Its report, Buy-to-Let Mortgages And The Rental Sector, shows Lloyds Banking Group’s BM Solutions and Nationwide Building Society’s The Mortgage Works took the lion’s share of gross buy-to-let lending in 2009. Of the total £8.5bn gross buy-to-let lending advanced last year BM Solutions accounted for some £4.6bn while TMW lent about £2.3bn.

But with Kensington recently launching into the sector and The Mortgage Works increasing its LTV to 80% the market is starting to see the first signs of recovery. Specialist buy-to-let lender Paragon also posted a pre-tax profit of £29.3m for the six months to March 31 last week as the company continues to prepare to return to new lending. Pre-tax profits are up 84.3% compared to the same period last year when profits were £15.9m.

Paragon says the results have been driven by the strong performance of its £8.5bn buy-to-let book. John Heron, director of mortgages at Paragon, says it continues to prepare the business for the resumption of new lending. He says conditions in the wholesale funding markets continue to improve and discussions are pro-gressing with a number of parties to determine whether suitable financing arrangements can be agreed to support new lending.

But with Precise Mortgages’ management team’s past experience in the mortgage market it is unlikely its sights will be limited to just the buy-to-let sector.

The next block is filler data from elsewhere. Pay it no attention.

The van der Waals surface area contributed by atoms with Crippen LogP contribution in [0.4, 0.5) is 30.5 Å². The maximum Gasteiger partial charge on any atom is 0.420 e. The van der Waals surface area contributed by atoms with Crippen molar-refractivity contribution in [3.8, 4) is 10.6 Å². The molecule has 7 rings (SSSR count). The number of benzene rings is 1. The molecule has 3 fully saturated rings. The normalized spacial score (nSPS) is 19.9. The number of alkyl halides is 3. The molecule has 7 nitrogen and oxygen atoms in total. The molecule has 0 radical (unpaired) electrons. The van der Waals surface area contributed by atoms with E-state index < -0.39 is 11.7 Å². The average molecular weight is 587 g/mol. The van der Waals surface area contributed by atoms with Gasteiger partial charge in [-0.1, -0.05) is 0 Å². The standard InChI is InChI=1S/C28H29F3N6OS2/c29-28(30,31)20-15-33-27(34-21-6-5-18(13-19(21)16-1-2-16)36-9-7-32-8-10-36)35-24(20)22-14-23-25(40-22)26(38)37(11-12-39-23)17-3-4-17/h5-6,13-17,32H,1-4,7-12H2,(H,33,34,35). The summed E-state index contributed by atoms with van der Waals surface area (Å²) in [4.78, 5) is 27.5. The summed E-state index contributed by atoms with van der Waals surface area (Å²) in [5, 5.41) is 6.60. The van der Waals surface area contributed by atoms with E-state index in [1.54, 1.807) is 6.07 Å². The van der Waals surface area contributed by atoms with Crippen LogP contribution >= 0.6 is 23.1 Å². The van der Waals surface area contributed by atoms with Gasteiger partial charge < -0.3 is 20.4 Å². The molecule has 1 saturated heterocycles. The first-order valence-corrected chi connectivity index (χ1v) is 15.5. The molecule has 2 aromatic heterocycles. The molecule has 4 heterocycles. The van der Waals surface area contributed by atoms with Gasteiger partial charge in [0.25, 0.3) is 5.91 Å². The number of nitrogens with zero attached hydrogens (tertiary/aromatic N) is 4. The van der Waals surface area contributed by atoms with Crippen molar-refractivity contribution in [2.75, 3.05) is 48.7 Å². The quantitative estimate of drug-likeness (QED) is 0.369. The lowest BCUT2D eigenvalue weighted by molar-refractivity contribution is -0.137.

“We are constantly reviewing our business model and looking for opportunities,” says Cleary. “But right now we are focusing on buy-to-let.”
Like all lenders in the mortgage market though this will be restricted by access to funding.

“We’re not going to solve the liquidity crisis by ourselves,” says Cleary. “We are hoping others may follow. We are looking for more funding from alternative funders to make our helping hand bigger over a period of time.”

Cleary says the team has successfully analysed £5bn of UK mortgages in the past three years.

“This has provided asset owners with an insight into the risks inherent within the mortgage portfolios post-credit crunch,” he adds.
The latest craze to hit the mortgage market has been complex prime, which lenders have created to cater for customers who have suffered from the ’computer says no’ syndrome, but Cleary says this has been misunderstood.

“Banks are not saying no because customers have a good or bad credit rating, they are saying no because they only have limited funding,” Cleary adds.